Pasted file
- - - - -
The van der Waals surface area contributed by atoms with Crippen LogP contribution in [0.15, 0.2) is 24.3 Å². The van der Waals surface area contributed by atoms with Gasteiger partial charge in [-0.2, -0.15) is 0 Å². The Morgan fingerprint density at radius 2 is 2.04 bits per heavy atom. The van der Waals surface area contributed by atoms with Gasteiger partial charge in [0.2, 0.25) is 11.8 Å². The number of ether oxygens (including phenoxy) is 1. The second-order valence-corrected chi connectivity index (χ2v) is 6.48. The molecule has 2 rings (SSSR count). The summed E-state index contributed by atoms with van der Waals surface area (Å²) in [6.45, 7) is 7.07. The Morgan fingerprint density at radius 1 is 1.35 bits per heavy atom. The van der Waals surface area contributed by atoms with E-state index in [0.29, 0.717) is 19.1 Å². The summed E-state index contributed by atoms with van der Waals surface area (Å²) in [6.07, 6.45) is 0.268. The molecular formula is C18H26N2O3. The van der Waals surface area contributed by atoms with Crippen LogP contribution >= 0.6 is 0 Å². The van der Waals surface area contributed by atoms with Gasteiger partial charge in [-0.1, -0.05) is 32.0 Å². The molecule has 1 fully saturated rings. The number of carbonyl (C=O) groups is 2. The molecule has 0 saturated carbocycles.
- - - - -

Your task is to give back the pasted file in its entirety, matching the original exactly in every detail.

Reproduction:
The van der Waals surface area contributed by atoms with Crippen LogP contribution in [0.15, 0.2) is 24.3 Å². The van der Waals surface area contributed by atoms with Gasteiger partial charge in [-0.2, -0.15) is 0 Å². The Morgan fingerprint density at radius 2 is 2.04 bits per heavy atom. The van der Waals surface area contributed by atoms with Gasteiger partial charge in [0.2, 0.25) is 11.8 Å². The number of ether oxygens (including phenoxy) is 1. The second-order valence-corrected chi connectivity index (χ2v) is 6.48. The molecule has 2 rings (SSSR count). The summed E-state index contributed by atoms with van der Waals surface area (Å²) in [6.45, 7) is 7.07. The Morgan fingerprint density at radius 1 is 1.35 bits per heavy atom. The van der Waals surface area contributed by atoms with E-state index in [0.29, 0.717) is 19.1 Å². The summed E-state index contributed by atoms with van der Waals surface area (Å²) in [6.07, 6.45) is 0.268. The molecular formula is C18H26N2O3. The van der Waals surface area contributed by atoms with Crippen LogP contribution >= 0.6 is 0 Å². The van der Waals surface area contributed by atoms with Gasteiger partial charge in [-0.1, -0.05) is 32.0 Å². The molecule has 1 fully saturated rings. The number of carbonyl (C=O) groups is 2. The molecule has 0 saturated carbocycles.